The slow-moving hurricane lashed eastern North Carolina with relentless rain and wind throughout the day, causing catastrophic flooding in some areas that saw as much as 40 inches of rainfall.
Footage taken from the ground in hard-hit areas showed flooded streets, downed trees, scattered debris and storefronts blown out. The number of customers without power in the Tar Heel State quickly soared past half a million.
A number of residents who chose not to evacuate, or tried to do so too late, were stranded in their homes, cars and even on rooftops amid rising floodwaters. First responders, volunteers and even private citizens rescued hundreds of people -- and some animals -- throughout the day, and many more still await rescue services.
Reports of deaths from the storm began to come in.
Among the dead were a mother and her baby died after a tree fell on their home in Wilmington, North Carolina. The father was transported to a nearby hospital with injuries, police said.
A third person died in North Carolina's coastal Pender County, where an official called it a medical fatality but did not elaborate.
Another two people died in Kinston, North Carolina, officials said. A 78-year-old man was electrocuted at his home while attempting to connect two extension cords outside in the rain. A 77-year-old is believed to have died after he was blown away by heavy winds while attempting to check on his hunting dogs.
A woman in South Carolina died after her car struck a tree, the state's highway patrol told ABC News.
Two more people died in Duplin County, North Carolina, "due to flash flooding and swift water on roadways," officials said. An 81-year-old man fell and struck his head in Wayne County, and a husband and wife died in a house fire Cumberland.
By the end of the day, Florence was downgraded to a tropical storm and was moving slowly west into South Carolina at just 3 mph.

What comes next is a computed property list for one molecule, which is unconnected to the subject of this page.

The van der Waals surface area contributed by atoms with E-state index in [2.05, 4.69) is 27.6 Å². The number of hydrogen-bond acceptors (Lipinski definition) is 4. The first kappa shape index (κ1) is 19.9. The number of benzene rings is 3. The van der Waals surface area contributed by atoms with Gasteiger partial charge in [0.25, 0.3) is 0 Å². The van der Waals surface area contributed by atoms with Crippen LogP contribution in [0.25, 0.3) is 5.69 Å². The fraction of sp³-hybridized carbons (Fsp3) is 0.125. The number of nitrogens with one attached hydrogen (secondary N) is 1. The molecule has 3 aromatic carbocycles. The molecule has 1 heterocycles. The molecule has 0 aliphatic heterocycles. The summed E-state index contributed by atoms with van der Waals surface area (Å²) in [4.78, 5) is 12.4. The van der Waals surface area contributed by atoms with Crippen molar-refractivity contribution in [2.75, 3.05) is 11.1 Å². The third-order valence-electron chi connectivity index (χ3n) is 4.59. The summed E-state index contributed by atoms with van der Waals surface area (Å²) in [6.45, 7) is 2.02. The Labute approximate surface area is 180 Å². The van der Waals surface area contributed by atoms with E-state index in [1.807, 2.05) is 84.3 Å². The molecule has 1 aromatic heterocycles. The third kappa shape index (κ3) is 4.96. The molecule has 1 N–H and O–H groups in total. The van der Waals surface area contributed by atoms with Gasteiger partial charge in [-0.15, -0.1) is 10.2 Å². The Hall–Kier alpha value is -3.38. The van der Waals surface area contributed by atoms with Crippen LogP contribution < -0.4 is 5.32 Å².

Tropical Storm Florence continued crawling westward across eastern South Carolina. The storm is expected to gradually weaken to a tropical depression by the end of the day, according to the National Weather Service. But the torrential rain shows no signs of letting up anytime soon.
Florence is expected to dump another 14 to 20 inches of rain on southern and central parts of North Carolina into far northeast South Carolina. This will continue to produce "catastrophic flash flooding and prolonged significant river flooding," the National Weather Service said.
Rainfall totals could reach 40 inches along the coastal areas of southeast North Carolina.
"We just don't want people to think this thing is over because it's not," North Carolina Gov. Roy Cooper said at a press conference Saturday.
We're going to see areas of flooding that have not flooded before," he said, adding, "I have a real concern about that."
The National Weather Service also warned that a few tornadoes are possible in southeastern North Carolina and northeastern South Carolina throughout the day and night.
Nearly a million customers were without power in both North and South Carolina by 8:45 a.m. local time. Thousands of residents remained in shelters.
The White House announced that President Donald Trump had approved a disaster declaration for North Carolina, which makes federal aid available to supplement state funding for temporary housing and home repairs, among other forms of assistance.
Florence is forecast to take a northwest turn on Sunday and then head northward through the Ohio Valley by Monday, according to the National Weather Service.